The record of our 2014 journey on River Pipit from Paris, starting in May, can be found at http://www.billandgenevieve.com, the blog site we have used since 2008. We are changing from IWeb to WordPress with this first entry, picking up our cruise where the old site left off.
We move with purpose from place to place, stopping in villages with unheralded names – Foulain, Chaumont, Froncles, Joinville – heading for our final and most heralded of cruising destinations, Paris. Long before the boating season is actually over and well before the winter sets in, we are ready to stop. At least our bodies are crying out to stop!!!
I cannot always identify the differences between our ports of call without looking at date stamped photographs, nor can I always describe the interesting sites we find as the days and places all tend to blur together on this peaceful canal.
Gathering golden sweet mirabelles, firm wild pears and purple plums swollen with their juicy meat at each lock stop; making a compote, or tart or confiture daily from the bountiful fruit; sitting on our back decks in the setting sunshine sharing our dinner meals – these are the pleasures that marked each day.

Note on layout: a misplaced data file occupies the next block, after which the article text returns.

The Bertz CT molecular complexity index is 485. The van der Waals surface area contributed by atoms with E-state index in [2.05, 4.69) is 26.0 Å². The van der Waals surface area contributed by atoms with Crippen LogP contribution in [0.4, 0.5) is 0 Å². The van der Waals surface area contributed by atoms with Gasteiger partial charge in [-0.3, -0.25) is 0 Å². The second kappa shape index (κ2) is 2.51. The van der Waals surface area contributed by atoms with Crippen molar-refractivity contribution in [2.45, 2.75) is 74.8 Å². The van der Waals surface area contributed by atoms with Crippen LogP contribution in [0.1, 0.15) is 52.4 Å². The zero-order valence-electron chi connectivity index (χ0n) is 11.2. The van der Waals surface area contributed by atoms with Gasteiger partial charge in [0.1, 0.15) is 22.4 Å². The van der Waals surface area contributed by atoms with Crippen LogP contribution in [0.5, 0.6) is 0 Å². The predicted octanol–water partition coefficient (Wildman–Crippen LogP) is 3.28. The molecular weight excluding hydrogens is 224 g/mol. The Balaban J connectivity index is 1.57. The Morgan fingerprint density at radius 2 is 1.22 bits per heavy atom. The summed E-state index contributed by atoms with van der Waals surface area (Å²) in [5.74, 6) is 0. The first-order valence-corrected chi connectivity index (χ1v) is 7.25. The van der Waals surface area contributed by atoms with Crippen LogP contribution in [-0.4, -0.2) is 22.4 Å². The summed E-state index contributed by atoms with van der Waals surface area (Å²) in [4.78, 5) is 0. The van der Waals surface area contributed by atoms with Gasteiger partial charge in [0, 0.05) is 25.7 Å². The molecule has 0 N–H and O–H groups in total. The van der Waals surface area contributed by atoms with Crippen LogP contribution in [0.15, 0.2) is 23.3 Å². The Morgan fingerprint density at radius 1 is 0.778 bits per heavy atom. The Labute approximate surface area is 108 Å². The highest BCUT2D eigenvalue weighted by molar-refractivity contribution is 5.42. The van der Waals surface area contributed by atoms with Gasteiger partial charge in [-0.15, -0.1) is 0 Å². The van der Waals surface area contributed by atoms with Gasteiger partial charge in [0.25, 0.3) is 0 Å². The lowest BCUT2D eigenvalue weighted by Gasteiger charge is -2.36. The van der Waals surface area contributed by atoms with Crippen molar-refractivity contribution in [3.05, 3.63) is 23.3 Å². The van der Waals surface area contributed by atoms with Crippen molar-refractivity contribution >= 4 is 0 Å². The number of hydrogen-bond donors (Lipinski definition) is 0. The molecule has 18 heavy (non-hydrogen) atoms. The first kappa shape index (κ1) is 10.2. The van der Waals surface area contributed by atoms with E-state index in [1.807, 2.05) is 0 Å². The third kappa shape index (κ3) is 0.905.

We continued on our tandem journey with Chat Lune for a month from St Jean de Losne to Meaux, the pick-up point to meet friends from home and for the 2 day cruise to Paris. Collaborating on dinners every night, experimenting with new recipes and only cooking every other day has made the trip more delicious, and more fun. Sharing the company of these friends, kind and helpful people made the bucolic Canal de Champagne á Bourgogne a more interesting journey.
And not to mention easier. With Chat Lune leading the way, the locks were always open . . . Captain Guy’s philosophy is to share love and to share knowledge enthusiastically and freely. What better purpose to have? Both he and Marleen practice that and all are the better for for it!
Along with the endless fields, cows in the meadows, lush woods just beginning to change into their golden autumn glow, this canal has signs of industrial life. We did not see more than a few commercial barges while cruising north on the the Champagne á Bourgogne (August is not much of a working month afterall), but the silos, cranes and quais exist.